Telephone Answering Service

Looking for Good Ideas among Well-intended Misfires

By Peter Lyle DeHaan, PhD

Many years ago in another industry, my boss shared his grand suggestion to save money and boost productivity. It was insightful but had a critical flaw that would render it unworkable. He was enough removed from the day-to-day workings of our operation that he was unaware of the hole in his logic.

Author Peter Lyle DeHaan

As the TAS industry continues to consolidate, investment comes from the outside. These folks have their own grand ideas of how they will save money and boost productivity. Most of the time they are wrong. Their ideas are not realistic and may not even be feasible, but they lack the intimate, practical, day-to-day knowledge to realize that.

Notice I said “most of the time.” This means that occasionally outsiders bring a truly innovative idea into the TAS industry. But if we’re not careful we will dismiss it as being ill-conceived, despite their good intentions.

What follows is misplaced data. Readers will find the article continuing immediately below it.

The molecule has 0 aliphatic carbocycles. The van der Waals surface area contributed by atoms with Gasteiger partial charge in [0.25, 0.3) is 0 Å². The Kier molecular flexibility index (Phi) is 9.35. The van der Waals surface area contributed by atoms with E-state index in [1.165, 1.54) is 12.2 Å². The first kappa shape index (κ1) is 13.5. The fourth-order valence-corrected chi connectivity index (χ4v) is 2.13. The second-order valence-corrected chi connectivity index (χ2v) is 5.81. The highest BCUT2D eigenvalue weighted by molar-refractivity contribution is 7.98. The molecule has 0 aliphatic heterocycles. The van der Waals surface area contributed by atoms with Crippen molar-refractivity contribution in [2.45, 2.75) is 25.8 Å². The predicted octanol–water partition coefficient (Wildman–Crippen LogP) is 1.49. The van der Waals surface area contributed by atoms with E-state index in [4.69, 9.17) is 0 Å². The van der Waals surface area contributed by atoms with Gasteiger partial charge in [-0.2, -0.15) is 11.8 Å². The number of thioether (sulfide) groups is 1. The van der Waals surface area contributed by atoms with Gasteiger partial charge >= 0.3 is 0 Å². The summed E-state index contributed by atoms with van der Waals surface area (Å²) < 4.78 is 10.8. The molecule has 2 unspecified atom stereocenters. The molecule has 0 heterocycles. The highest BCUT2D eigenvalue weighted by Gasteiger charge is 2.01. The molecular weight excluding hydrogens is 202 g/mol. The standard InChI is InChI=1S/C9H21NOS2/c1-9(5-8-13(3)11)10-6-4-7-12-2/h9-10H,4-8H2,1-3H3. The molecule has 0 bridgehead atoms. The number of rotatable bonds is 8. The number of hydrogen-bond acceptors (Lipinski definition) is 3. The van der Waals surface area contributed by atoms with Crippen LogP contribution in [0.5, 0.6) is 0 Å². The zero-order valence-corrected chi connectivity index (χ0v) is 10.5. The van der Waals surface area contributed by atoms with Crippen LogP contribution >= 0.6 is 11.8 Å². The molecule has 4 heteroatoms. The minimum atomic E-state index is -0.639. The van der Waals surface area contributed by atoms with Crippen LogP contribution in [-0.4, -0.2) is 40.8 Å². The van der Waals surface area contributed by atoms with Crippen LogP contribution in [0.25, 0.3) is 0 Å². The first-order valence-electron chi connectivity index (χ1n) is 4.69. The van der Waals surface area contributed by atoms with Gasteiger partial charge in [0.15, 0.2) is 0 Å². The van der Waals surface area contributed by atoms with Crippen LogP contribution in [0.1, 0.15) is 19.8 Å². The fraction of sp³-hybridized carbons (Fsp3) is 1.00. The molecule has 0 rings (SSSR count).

The key is to keep an open mind, to not hold our time-proven SOP (standard operating procedure) as sacrosanct. This is easier to say than to do.

But just because we’ve always done something a certain way, doesn’t mean we can’t find a better method to do it, a means to save money or boost productivity. So we must respectfully consider an outsider’s plan to change our ways – they just may be right.

However, those on the outside looking in must balance their great ideas with the seasoned pragmatism of insiders. After all, most of the time we will be right.

Learn more in Peter Lyle DeHaan’s book, How to Start a Telephone Answering Service.

Peter Lyle DeHaan, PhD, is the publisher and editor-in-chief of TAS Trader, covering the telephone answering service industry. Check out his books How to Start a Telephone Answering Service and Sticky Customer Service.

By Peter Lyle DeHaan

Author Peter Lyle DeHaan, PhD, publishes books about business, customer service, the call center industry, and business and writing.